IMG_2022
I cannot stress enough just how still you must remain!

Last pounce on the unsuspecting prey

Last, but certainly not least, pounce on the fly! Hopefully, if you have been able to get close enough, your pounce will result in immediate capture. However, if you’re still working on your technique it can take a few tries in order to be successful. Flies are tricky targets and due to their size and ability to move quickly it can be difficult to capture them. Ultimately, their evasive maneuvers only make their eventual capture by me that much sweeter.

IMG_2051
This is me mid-pounce.

Now go forth on your on fly chasing journey. It may take some time and practice to master my steps, but actually capturing the fly is only part of the fun anyway.

Compilation of Tips: Loose Leash Walking (Part 3)

I know, at this point you’re probably wondering how much really goes into teaching a dog to walk on a leash without pulling, right?

All I can say is some dogs are natural born walkers, and some need more help learning. Simon and Rosee fall into the latter category here, and even then they both respond to techniques differently. The most important thing is to find what works for your own dog. However, sometimes you have to go through what doesn’t work to find what does, which is how I have come to know of so many tips.

Again, my disclaimer: The tips I will present, explain, and discuss throughout this series of posts are ones that I’ve gathered from training books I’ve read, training classes I’ve attended with Simon and Rosee, and from trainers I’ve talked to. I want to be clear that I am not a dog trainer in any way, shape or form, and my knowledge of dog training comes from the aforementioned sources while training my own dogs. I can assure you however, that all these tips have been tried and tested by everyone here at Play Hard, Bark Often.

Tip #7: Try a shorter leash. The length of a dog’s leash may not seem all that significant. However, if the goal is to have your dog walk next to you without pulling then trying a shortened leash may be a good idea. To be honest, I had never considered trying a shorter leash. Of course, while walking with either Rosee or Simon I would try and shorten the leash they were on by looping some of the excess. Yet, it never seemed to work as I would get frustrated with their pulling or holding so much of the leash and eventually let it go and just hold on to the leash handle. It was only when me and Monica had ordered Rosee her Ilusion collar that realization hit. You see, when you order an Ilusion collar it also comes with an accompanying leash.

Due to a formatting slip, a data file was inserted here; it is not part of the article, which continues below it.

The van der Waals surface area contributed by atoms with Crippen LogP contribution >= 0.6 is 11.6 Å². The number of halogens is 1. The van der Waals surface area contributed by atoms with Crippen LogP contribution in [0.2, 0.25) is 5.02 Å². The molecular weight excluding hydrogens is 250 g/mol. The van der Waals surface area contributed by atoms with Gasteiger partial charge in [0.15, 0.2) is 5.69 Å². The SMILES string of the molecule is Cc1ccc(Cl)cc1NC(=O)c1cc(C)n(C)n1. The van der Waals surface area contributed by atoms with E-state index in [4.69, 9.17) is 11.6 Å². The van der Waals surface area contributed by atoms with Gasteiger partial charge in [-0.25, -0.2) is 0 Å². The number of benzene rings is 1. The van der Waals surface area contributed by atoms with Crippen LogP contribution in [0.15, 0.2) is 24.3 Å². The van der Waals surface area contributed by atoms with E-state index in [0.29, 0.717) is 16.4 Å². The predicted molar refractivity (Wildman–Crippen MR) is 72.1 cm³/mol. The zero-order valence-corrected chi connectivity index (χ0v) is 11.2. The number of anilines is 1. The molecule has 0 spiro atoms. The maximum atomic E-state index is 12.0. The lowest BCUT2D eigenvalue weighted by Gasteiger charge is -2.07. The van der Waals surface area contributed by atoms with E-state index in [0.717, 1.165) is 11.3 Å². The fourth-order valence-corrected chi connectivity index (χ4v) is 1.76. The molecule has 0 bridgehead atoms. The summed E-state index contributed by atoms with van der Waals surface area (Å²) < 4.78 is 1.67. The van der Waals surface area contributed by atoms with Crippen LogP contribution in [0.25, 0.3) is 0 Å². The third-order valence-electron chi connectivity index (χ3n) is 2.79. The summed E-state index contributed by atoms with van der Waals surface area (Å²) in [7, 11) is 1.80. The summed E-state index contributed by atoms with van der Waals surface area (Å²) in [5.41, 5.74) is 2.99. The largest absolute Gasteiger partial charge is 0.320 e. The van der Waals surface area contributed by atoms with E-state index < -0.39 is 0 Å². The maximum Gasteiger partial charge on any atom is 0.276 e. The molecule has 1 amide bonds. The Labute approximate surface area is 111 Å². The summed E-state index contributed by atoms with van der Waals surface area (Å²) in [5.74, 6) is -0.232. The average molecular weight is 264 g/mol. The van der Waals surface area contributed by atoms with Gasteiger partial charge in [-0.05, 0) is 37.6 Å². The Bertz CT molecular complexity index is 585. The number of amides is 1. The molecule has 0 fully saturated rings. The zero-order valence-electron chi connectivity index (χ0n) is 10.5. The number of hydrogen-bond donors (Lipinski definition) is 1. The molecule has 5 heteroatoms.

IMG_1343
Leash that comes with a Large size Ilusion collar.

The leash length varies depending on what size of collar is ordered. For instance, Rosee has a large and the leash is about a foot long.

IMG_1346

Simon has a medium size collar and the leash is a little longer than Rosee’s and not quite as wide. (Personally, I don’t like the leash that came with Simon’s Ilusion collar and do not use it because it’s not wide enough and difficult for me to hold on to.)

Simon Leash
Leash that comes with a Medium sized Ilusion collar.

Really, it was a “Eureka” moment because the first time I put Rosee’s Ilusion collar on with the shorter leash it all became clear. I found that with a shorter leash not only could I keep her next to me, but I was much more consistent in my efforts. I couldn’t backslide and let go of the excess leash as I had before when things became too much. In turn, I was much less stressed and could focus more on Rosee instead of on keeping the leash a certain length. Now, practically, I know it may not be so easy to find a short leash at a regular pet store. Still, it can be worth looking for one on the internet if you’re working on your dog walking next to you without pulling and not just loosely on a leash.